Why last-minute IRA contributors are leaving money on the table

Individual Retirement Account contributions are getting larger – an encouraging sign of a recovering economy and improved habits among retirement savers.

But there is an “I” in IRA for a reason: investors are in charge of managing their accounts. And recent research by Vanguard finds that many of us are leaving returns on the table due to an all-too-human fault: procrastination in the timing of our contributions.

IRA savers can make contributions anytime from Jan. 1 of a tax year up until the tax-filing deadline the following April. But Vanguard’s analysis found that more than double the amount of contributions is made at the deadline than at the first opportunity – and that last-minute contributions dwarf the amounts contributed throughout the year. Fidelity Investments reports similar data – for the 2013 tax year, 70 percent of total IRA contributions came in during tax season.

Some IRA investors no doubt wait until the tax deadline in order to determine the most tax-efficient level of contribution; others may have cash-flow reasons, says Colleen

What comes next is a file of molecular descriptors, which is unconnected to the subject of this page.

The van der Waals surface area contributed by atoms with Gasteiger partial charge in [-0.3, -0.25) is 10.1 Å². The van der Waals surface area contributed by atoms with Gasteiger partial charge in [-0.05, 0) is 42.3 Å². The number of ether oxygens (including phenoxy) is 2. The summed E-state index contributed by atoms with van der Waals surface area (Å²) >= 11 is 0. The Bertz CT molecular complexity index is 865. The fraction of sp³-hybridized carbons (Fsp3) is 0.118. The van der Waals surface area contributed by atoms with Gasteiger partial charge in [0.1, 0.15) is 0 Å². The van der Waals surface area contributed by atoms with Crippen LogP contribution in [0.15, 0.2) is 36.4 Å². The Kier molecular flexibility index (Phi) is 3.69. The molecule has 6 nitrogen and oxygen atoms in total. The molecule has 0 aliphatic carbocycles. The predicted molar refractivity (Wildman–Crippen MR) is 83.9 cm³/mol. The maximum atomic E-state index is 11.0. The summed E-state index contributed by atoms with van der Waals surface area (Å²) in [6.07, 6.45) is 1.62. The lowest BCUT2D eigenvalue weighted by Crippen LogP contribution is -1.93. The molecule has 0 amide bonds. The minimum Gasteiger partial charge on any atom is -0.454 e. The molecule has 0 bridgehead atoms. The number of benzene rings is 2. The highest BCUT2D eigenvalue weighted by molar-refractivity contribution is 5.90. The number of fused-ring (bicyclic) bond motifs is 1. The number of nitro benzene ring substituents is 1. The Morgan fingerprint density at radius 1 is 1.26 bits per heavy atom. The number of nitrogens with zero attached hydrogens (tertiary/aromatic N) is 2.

Jaconetti, a senior investment analyst in the Vanguard Investment Strategy Group. “Some people don’t have the cash available during the year to make contributions, or they wait until they get their year-end bonus to fund their accounts.”

Nonetheless, procrastination has its costs. Vanguard calculates that investors who wait until the last minute lose out on a full year’s worth of tax-advantaged compounded growth – and that gets expensive over a lifetime of saving. Assuming an investor contributes the maximum $5,500 annually for 30 years ($6,500 for those over age 50), and earns 4 percent after inflation, procrastinators will wind up with account balances $15,500 lower than someone who contributes as early as possible in a tax year.

Learn more in my column today at Reuters Money.